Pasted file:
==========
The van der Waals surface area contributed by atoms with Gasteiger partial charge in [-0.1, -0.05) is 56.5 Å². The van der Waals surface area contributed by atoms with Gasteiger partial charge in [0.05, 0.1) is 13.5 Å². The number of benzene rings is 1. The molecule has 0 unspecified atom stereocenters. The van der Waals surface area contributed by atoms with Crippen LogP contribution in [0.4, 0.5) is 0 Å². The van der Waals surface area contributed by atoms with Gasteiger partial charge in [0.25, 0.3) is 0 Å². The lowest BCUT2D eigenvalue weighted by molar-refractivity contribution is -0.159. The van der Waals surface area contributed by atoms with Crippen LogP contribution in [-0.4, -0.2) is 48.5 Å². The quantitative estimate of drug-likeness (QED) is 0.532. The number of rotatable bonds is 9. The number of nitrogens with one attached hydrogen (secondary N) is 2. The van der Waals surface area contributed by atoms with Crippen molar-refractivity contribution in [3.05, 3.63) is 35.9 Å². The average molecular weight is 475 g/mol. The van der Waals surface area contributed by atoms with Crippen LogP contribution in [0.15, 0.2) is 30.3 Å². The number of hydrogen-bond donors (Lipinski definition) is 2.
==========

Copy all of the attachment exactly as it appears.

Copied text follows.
The van der Waals surface area contributed by atoms with Gasteiger partial charge in [-0.1, -0.05) is 56.5 Å². The van der Waals surface area contributed by atoms with Gasteiger partial charge in [0.05, 0.1) is 13.5 Å². The number of benzene rings is 1. The molecule has 0 unspecified atom stereocenters. The van der Waals surface area contributed by atoms with Crippen LogP contribution in [0.4, 0.5) is 0 Å². The van der Waals surface area contributed by atoms with Gasteiger partial charge in [0.25, 0.3) is 0 Å². The lowest BCUT2D eigenvalue weighted by molar-refractivity contribution is -0.159. The van der Waals surface area contributed by atoms with Crippen LogP contribution in [-0.4, -0.2) is 48.5 Å². The quantitative estimate of drug-likeness (QED) is 0.532. The number of rotatable bonds is 9. The number of nitrogens with one attached hydrogen (secondary N) is 2. The van der Waals surface area contributed by atoms with Crippen molar-refractivity contribution in [3.05, 3.63) is 35.9 Å². The average molecular weight is 475 g/mol. The van der Waals surface area contributed by atoms with Crippen LogP contribution in [0.15, 0.2) is 30.3 Å². The number of hydrogen-bond donors (Lipinski definition) is 2.